U.S. home construction rebounded 4.3 percent in May after steep declines caused by shutdowns.
The Commerce Department reported Wednesday that new homes were started at a seasonally adjusted annual rate of 974,000 last month after steep declines in April and March.
Construction activity remains 23.2 percent below last year’s pace.
Home builders are hoping that as the nation re-opens, housing will post a strong recovery, helped by super-low mortgage rates.
Hot spots are popping up in regions of the country where building activity is increasing, but not in the South, where housing starts slid.
Applications for building permits, a good indication of future activity, rose a sizable 14.4 percent in May to an annual rate of 1.22 million units.
The report showed that construction of new single-family homes was up 5.4 percent while construction of apartments with five units or more increased 16.9 percent.
Construction was up a huge 69.8 percent in the West and 12.8 percent in the Northeast, but housing starts fell 16 percent in the South and were down 1.5 percent in the Midwest.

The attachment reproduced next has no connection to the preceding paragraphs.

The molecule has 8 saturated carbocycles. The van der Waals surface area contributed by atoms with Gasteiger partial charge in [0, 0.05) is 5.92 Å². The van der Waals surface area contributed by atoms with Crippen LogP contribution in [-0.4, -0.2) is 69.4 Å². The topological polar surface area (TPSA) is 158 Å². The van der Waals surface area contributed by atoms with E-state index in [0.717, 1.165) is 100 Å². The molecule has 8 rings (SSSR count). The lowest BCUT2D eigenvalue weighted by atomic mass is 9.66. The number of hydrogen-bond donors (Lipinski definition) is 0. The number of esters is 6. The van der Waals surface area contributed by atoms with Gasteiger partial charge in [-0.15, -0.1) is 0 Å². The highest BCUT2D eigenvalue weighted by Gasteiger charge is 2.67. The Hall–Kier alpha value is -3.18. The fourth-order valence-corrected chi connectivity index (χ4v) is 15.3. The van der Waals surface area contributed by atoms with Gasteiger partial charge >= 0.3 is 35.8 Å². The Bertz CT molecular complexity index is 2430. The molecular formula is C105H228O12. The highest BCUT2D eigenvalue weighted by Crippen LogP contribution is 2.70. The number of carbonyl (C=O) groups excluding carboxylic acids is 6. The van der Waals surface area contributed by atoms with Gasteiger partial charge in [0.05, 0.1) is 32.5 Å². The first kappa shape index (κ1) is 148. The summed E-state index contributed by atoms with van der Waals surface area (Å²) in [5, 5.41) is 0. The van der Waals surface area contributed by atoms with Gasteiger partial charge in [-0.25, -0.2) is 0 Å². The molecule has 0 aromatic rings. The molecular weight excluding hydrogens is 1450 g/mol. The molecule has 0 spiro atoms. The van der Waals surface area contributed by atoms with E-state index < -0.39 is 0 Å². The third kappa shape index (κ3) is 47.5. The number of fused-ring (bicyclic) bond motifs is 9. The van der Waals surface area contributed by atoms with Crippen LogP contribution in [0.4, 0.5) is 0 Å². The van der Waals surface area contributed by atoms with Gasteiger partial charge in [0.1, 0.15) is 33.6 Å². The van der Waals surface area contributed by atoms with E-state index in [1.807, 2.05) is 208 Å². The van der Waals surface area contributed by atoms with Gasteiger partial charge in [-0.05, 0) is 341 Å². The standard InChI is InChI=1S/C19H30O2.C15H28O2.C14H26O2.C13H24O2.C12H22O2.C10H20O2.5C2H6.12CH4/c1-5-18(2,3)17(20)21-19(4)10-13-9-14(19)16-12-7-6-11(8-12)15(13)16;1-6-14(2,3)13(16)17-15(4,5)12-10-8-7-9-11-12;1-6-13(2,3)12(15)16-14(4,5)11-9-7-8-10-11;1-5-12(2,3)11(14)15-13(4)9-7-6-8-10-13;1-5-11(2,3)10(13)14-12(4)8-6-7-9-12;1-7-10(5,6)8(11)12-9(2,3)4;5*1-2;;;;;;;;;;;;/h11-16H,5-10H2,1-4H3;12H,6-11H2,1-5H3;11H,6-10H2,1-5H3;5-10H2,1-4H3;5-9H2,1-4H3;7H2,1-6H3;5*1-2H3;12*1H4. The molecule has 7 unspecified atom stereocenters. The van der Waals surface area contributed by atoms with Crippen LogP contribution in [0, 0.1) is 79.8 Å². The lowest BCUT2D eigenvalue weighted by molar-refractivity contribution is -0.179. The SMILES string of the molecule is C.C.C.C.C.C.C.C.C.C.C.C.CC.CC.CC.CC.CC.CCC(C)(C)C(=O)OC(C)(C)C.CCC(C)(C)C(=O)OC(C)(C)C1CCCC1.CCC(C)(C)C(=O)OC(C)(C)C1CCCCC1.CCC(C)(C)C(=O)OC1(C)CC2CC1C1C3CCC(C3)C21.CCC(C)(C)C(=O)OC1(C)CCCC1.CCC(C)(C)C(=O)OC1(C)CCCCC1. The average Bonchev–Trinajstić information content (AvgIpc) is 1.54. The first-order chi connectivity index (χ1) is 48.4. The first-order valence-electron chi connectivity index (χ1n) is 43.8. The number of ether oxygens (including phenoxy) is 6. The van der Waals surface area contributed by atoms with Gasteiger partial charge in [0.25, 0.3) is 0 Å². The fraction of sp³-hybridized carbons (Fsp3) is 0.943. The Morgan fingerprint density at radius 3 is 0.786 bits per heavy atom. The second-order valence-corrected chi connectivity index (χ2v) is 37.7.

A National Association of Home Builders/Wells Fargo survey of builder confidence released Tuesday showed a record jump of 21 points in June to a reading of 58. Any reading above 50 indicates a positive market.
“We look for strong demand, improving homebuilder confidence and an ongoing shortage of supply to support growth in housing starts over the rest of the year, but we still expect starts to be down on average across 2020 overall,” according to Nancy Vanden Houten, lead U.S. financial economist at Oxford Economics.
The report comes in the wake of a record-breaking employment report which revealed that 2.5 million jobs had been added in May.
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